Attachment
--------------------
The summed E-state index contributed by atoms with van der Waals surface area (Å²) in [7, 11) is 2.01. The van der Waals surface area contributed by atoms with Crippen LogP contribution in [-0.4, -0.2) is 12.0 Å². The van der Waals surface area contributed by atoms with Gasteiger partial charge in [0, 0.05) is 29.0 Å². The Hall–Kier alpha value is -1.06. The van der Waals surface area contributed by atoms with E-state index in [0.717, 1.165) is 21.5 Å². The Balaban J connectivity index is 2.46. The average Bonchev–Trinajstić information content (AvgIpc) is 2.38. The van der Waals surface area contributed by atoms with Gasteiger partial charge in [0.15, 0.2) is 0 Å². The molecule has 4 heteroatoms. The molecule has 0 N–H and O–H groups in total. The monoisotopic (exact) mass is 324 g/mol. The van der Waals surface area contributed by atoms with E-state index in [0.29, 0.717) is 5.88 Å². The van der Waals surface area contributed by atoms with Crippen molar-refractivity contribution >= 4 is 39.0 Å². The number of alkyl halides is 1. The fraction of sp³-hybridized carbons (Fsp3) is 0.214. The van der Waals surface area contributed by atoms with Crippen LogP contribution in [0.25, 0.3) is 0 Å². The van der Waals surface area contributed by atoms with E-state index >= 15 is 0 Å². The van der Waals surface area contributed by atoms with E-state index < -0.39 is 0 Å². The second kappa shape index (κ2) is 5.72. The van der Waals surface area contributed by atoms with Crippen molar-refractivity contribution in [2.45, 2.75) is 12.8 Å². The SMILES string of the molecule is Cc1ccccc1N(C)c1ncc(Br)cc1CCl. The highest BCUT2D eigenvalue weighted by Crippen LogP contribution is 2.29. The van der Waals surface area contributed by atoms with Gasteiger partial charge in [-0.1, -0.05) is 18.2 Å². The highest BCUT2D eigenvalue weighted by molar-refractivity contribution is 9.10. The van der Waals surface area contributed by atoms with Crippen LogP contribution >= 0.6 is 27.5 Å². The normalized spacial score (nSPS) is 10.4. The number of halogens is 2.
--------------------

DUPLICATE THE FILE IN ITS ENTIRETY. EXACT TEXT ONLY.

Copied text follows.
The summed E-state index contributed by atoms with van der Waals surface area (Å²) in [7, 11) is 2.01. The van der Waals surface area contributed by atoms with Crippen LogP contribution in [-0.4, -0.2) is 12.0 Å². The van der Waals surface area contributed by atoms with Gasteiger partial charge in [0, 0.05) is 29.0 Å². The Hall–Kier alpha value is -1.06. The van der Waals surface area contributed by atoms with E-state index in [0.717, 1.165) is 21.5 Å². The Balaban J connectivity index is 2.46. The average Bonchev–Trinajstić information content (AvgIpc) is 2.38. The van der Waals surface area contributed by atoms with Gasteiger partial charge in [0.15, 0.2) is 0 Å². The molecule has 4 heteroatoms. The molecule has 0 N–H and O–H groups in total. The monoisotopic (exact) mass is 324 g/mol. The van der Waals surface area contributed by atoms with E-state index in [0.29, 0.717) is 5.88 Å². The van der Waals surface area contributed by atoms with Crippen molar-refractivity contribution >= 4 is 39.0 Å². The number of alkyl halides is 1. The fraction of sp³-hybridized carbons (Fsp3) is 0.214. The van der Waals surface area contributed by atoms with Crippen LogP contribution in [0.25, 0.3) is 0 Å². The van der Waals surface area contributed by atoms with E-state index >= 15 is 0 Å². The van der Waals surface area contributed by atoms with E-state index < -0.39 is 0 Å². The second kappa shape index (κ2) is 5.72. The van der Waals surface area contributed by atoms with Crippen molar-refractivity contribution in [2.45, 2.75) is 12.8 Å². The SMILES string of the molecule is Cc1ccccc1N(C)c1ncc(Br)cc1CCl. The highest BCUT2D eigenvalue weighted by Crippen LogP contribution is 2.29. The van der Waals surface area contributed by atoms with Gasteiger partial charge in [-0.1, -0.05) is 18.2 Å². The highest BCUT2D eigenvalue weighted by molar-refractivity contribution is 9.10. The van der Waals surface area contributed by atoms with Crippen LogP contribution >= 0.6 is 27.5 Å². The normalized spacial score (nSPS) is 10.4. The number of halogens is 2.